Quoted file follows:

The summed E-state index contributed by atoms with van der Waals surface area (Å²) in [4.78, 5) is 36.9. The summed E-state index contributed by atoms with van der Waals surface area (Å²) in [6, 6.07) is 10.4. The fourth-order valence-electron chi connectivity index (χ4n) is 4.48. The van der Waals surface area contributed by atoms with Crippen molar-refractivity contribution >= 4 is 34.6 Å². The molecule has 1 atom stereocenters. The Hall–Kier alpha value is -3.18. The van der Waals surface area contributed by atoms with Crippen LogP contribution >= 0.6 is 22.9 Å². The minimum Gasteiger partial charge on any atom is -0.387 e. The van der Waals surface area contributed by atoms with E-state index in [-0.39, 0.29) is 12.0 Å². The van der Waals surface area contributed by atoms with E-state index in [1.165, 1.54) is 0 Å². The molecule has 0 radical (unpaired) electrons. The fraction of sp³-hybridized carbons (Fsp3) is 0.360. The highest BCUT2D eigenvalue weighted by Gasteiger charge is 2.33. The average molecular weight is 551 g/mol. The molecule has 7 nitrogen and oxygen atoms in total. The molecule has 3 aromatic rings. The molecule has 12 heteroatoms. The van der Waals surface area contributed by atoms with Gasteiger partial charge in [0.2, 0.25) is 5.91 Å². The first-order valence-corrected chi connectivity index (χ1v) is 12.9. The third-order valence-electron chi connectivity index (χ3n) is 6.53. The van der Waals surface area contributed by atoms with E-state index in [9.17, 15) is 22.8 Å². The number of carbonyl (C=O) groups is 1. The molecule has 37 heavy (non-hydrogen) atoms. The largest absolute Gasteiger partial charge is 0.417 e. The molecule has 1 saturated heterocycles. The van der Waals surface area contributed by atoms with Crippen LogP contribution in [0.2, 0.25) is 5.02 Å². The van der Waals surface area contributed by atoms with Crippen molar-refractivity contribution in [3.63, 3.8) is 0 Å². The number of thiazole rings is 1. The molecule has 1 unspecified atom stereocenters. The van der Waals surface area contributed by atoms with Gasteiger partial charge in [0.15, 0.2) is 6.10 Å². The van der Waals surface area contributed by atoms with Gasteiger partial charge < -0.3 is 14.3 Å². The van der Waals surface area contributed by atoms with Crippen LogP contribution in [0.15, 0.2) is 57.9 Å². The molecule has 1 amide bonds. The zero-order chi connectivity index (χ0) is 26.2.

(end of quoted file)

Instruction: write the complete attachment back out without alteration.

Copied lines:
The summed E-state index contributed by atoms with van der Waals surface area (Å²) in [4.78, 5) is 36.9. The summed E-state index contributed by atoms with van der Waals surface area (Å²) in [6, 6.07) is 10.4. The fourth-order valence-electron chi connectivity index (χ4n) is 4.48. The van der Waals surface area contributed by atoms with Crippen molar-refractivity contribution >= 4 is 34.6 Å². The molecule has 1 atom stereocenters. The Hall–Kier alpha value is -3.18. The van der Waals surface area contributed by atoms with Crippen LogP contribution >= 0.6 is 22.9 Å². The minimum Gasteiger partial charge on any atom is -0.387 e. The van der Waals surface area contributed by atoms with E-state index in [-0.39, 0.29) is 12.0 Å². The van der Waals surface area contributed by atoms with E-state index in [1.165, 1.54) is 0 Å². The molecule has 0 radical (unpaired) electrons. The fraction of sp³-hybridized carbons (Fsp3) is 0.360. The highest BCUT2D eigenvalue weighted by Gasteiger charge is 2.33. The average molecular weight is 551 g/mol. The molecule has 7 nitrogen and oxygen atoms in total. The molecule has 3 aromatic rings. The molecule has 12 heteroatoms. The van der Waals surface area contributed by atoms with Gasteiger partial charge in [0.2, 0.25) is 5.91 Å². The first-order valence-corrected chi connectivity index (χ1v) is 12.9. The third-order valence-electron chi connectivity index (χ3n) is 6.53. The van der Waals surface area contributed by atoms with E-state index in [9.17, 15) is 22.8 Å². The number of carbonyl (C=O) groups is 1. The molecule has 37 heavy (non-hydrogen) atoms. The largest absolute Gasteiger partial charge is 0.417 e. The molecule has 1 saturated heterocycles. The van der Waals surface area contributed by atoms with Crippen LogP contribution in [0.2, 0.25) is 5.02 Å². The van der Waals surface area contributed by atoms with Crippen molar-refractivity contribution in [3.63, 3.8) is 0 Å². The number of thiazole rings is 1. The molecule has 1 unspecified atom stereocenters. The van der Waals surface area contributed by atoms with Gasteiger partial charge in [0.15, 0.2) is 6.10 Å². The van der Waals surface area contributed by atoms with Gasteiger partial charge < -0.3 is 14.3 Å². The van der Waals surface area contributed by atoms with Crippen LogP contribution in [0.15, 0.2) is 57.9 Å². The molecule has 1 amide bonds. The zero-order chi connectivity index (χ0) is 26.2.